Scientist aren't 100% sure how milk works to control this disease. It seems that milk is a natural germicide. In addition, it contains several naturally occurring salts and amino acids that are taken up by the plant. From previous experiments using sodium bicarbonate, potassium phosphate, and other salts, researchers have found that the disease is sensitive to these salts. It is possible then, that milk boosts the plant's immune system to prevent the disease.

Milk used around the world
The benefits of using milk to control powdery mildew haven't been isolated to Brazil. Melon growers in New Zealand are saving thousands of dollars every year by spraying their crops with milk instead of synthetic fungicides. The melon growers in New Zealand have been so successful that the wine industry is taking notice and beginning experiments using milk to control powdery mildew in grapes.

What kind of milk should be used?
In Bettiol's original experiment, fresh milk was used, straight from the cow. However, this is obviously not feasible to most home gardeners. The research work in New Zealand actually found that using skim milk was just as effective. Not only was it cheaper, but the fact that the milk had no fat content meant that there was less chance of any odours.

Wagner Bettiol's original article was published in the journal Crop Science (Vol. 18, 1999, pp. 489-92).
Lights on or off
Do you turn lights on or off when you apply milk and do you rinse after
That post was from 4 years ago, but I would at least turn your lights down so they don’t burn your plants after sprayin. I always just spray at lights out. But if you’re fighting pm it might not be good to have that high rh with light out.
I don't know a lot about UV sterilization of air, but in water you need slow flow so that there is sufficient contact time between the water and the UV. Pushed through a tube. Tubular.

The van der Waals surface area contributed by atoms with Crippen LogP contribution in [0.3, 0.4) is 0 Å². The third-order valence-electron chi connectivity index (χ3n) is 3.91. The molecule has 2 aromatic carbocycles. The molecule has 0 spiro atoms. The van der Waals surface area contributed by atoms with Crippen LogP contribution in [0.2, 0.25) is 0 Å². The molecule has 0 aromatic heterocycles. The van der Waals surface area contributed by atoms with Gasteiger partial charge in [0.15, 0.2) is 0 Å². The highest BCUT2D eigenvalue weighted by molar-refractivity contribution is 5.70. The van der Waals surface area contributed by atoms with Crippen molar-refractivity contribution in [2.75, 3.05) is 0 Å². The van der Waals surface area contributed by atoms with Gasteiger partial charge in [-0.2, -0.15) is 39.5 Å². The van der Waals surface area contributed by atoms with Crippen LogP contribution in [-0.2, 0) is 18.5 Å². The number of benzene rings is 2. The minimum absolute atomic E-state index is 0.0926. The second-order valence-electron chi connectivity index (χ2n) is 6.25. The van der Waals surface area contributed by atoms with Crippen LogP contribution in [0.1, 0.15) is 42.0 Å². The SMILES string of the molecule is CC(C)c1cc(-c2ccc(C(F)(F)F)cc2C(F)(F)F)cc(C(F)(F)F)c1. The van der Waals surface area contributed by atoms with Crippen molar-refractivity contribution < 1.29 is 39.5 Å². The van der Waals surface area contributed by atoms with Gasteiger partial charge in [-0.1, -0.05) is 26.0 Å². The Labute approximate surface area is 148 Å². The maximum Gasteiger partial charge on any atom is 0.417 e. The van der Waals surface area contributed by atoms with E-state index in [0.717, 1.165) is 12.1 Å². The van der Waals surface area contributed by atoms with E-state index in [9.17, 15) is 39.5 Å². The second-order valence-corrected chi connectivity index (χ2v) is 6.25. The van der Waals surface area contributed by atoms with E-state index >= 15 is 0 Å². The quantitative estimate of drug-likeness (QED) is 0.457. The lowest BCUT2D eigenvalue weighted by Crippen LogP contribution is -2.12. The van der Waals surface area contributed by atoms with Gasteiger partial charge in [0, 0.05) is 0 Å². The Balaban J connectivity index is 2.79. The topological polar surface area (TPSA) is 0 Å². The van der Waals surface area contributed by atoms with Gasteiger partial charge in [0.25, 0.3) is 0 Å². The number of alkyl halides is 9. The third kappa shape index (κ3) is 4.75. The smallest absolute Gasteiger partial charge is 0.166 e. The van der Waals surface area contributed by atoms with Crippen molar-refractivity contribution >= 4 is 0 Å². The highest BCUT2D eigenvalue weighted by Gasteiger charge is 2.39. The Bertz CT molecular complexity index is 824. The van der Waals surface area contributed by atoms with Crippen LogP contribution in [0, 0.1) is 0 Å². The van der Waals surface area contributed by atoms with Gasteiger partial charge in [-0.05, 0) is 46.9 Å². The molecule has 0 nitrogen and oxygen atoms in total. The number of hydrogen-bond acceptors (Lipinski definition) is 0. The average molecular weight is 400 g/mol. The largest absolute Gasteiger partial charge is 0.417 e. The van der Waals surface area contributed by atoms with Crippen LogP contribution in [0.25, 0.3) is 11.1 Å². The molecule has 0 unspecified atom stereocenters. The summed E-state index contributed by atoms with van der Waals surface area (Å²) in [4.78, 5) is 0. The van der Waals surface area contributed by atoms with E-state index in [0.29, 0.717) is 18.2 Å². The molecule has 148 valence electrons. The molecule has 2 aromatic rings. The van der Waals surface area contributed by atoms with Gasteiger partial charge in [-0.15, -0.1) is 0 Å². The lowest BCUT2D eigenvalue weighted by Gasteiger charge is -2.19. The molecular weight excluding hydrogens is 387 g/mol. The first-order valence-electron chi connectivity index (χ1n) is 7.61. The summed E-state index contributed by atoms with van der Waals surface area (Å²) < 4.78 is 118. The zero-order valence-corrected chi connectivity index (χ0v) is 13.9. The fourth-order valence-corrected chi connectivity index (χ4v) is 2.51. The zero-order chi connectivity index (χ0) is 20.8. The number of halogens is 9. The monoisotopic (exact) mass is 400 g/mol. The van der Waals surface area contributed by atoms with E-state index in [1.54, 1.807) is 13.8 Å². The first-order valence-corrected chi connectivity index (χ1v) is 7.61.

Typically UV is designed with certain peak flow rate so definitely need sufficient contact otherwise UV won't be super effective
I have been infected for the first time. Damn! I have decide to try the H2O2 fix first. BEFORE everyone tells me to use Eagle 20; I would like to give this route a try for organic purposes...

I am going to use a 3% solution of H2O2 and mix 1 Cup to 1 Gallon of water. My current PH level is 6.3-6.8%. I lowered my RH level to 4o%. [normally 55-65%]. Since I can't change my heat, I am at the mercy of whatever my lights and CO2 burner can generate. I raised my A/C temperature so my indoor temps should run between 70-82 degrees. [normally shoot for 68-74]. I plan on sraying my mixture.

Could someone please provide some advice to my questions:
1. How oftern can I spray in both bloom and veg rooms?
2. Is my PH level good for this mixture?
Sorry a bit late in the reply but I would like to say this for other growers who share the same problems stumbling upon here.
1. H2O2 works for a wide range of pH, would say between 5-9 is totally fine so there is no need add pH adjustment.
2. Powdery mildew belongs to a group of microorganisms called water molds (sci name oomycetes). Simply means water is key route for infection, either through irrigation water or overhead spraying, or travelling through humid air. Therefore, the irrigation water and overhead spraying water should be proper disinfected with sanitizer. Heard from a grower that a new peroxide product (silver stabilized hydrogen peroxide, SHP) works great at 50ppm when there is PM infection. When there is no PM, keep a residual of 20ppm SHP in the water works like charm and fend off water molds including PM, phytophtora, pythium.
I'd try to raise the pH on top of that peroxide mixture, get it to 10 and it's a PM treatment by itself. I would spray as often as I'm seeing fruiting bodies.

Consider a horticultural oil that also acts as a physical blocker, such as Storch or, my own preferred, JMS Stylet.
Peroxide in itself is enough and have less harm for the plants, with adding benefit of providing O2 to the root zone. However, water with pH @ 10 is the optimal for plant growth tho. Hows your experience with this?
currently testing home hobby uv-c light to rid pm. u tube---

UV is a great way to kill in the pm in the water going through the UV however it won't help with PM on the leaf and plants, and the PM that are swimming in the water pipe. Only a water sanitizer like chlorine, chlorine dioxide and H2O2. But chlorine products dont work well with plants. Some concerns about chlorate and chorite residual build up in the plants when using chlorine dioxide.
Do you turn lights on or off when you apply milk and do you rinse after
I read somewhere else that you need the lights on for at least 5 hours after you spray or sunlight because the milk needs to dry and when it does it makes an antiseptic, good luck bud girl!
Can you spray the milk solution directly on the buds? I keep reading that most of these preparations you have to keep it off the buds, is this true with milk?